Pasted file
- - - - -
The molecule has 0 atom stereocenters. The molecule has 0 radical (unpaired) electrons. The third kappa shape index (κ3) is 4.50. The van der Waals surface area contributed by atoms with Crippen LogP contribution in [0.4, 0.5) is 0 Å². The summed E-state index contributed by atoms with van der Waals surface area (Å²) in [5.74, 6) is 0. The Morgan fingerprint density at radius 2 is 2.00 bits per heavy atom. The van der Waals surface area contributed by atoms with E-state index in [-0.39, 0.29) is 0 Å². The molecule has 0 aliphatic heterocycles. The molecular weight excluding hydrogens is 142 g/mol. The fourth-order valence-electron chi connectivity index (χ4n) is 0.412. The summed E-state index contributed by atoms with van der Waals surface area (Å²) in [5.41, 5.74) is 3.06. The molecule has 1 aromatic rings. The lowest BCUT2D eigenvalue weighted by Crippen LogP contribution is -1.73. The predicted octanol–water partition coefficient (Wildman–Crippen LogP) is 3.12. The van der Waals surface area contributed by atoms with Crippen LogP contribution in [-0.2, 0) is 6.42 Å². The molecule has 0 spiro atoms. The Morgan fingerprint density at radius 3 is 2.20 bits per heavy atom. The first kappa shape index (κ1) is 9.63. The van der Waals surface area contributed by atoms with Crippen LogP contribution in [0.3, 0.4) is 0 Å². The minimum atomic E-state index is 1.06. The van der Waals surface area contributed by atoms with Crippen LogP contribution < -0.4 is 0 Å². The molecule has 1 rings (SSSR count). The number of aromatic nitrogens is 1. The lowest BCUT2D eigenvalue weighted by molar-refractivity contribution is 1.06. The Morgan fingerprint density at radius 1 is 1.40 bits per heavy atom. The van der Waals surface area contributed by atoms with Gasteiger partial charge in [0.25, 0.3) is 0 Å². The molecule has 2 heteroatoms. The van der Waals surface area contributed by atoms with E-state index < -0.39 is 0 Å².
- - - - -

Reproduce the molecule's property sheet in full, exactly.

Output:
The molecule has 0 atom stereocenters. The molecule has 0 radical (unpaired) electrons. The third kappa shape index (κ3) is 4.50. The van der Waals surface area contributed by atoms with Crippen LogP contribution in [0.4, 0.5) is 0 Å². The summed E-state index contributed by atoms with van der Waals surface area (Å²) in [5.74, 6) is 0. The Morgan fingerprint density at radius 2 is 2.00 bits per heavy atom. The van der Waals surface area contributed by atoms with E-state index in [-0.39, 0.29) is 0 Å². The molecule has 0 aliphatic heterocycles. The molecular weight excluding hydrogens is 142 g/mol. The fourth-order valence-electron chi connectivity index (χ4n) is 0.412. The summed E-state index contributed by atoms with van der Waals surface area (Å²) in [5.41, 5.74) is 3.06. The molecule has 1 aromatic rings. The lowest BCUT2D eigenvalue weighted by Crippen LogP contribution is -1.73. The predicted octanol–water partition coefficient (Wildman–Crippen LogP) is 3.12. The van der Waals surface area contributed by atoms with Crippen LogP contribution in [-0.2, 0) is 6.42 Å². The molecule has 0 spiro atoms. The Morgan fingerprint density at radius 3 is 2.20 bits per heavy atom. The first kappa shape index (κ1) is 9.63. The van der Waals surface area contributed by atoms with Crippen LogP contribution in [0.3, 0.4) is 0 Å². The minimum atomic E-state index is 1.06. The van der Waals surface area contributed by atoms with Crippen LogP contribution < -0.4 is 0 Å². The molecule has 1 rings (SSSR count). The number of aromatic nitrogens is 1. The lowest BCUT2D eigenvalue weighted by molar-refractivity contribution is 1.06. The Morgan fingerprint density at radius 1 is 1.40 bits per heavy atom. The van der Waals surface area contributed by atoms with Gasteiger partial charge in [0.25, 0.3) is 0 Å². The molecule has 2 heteroatoms. The van der Waals surface area contributed by atoms with E-state index < -0.39 is 0 Å².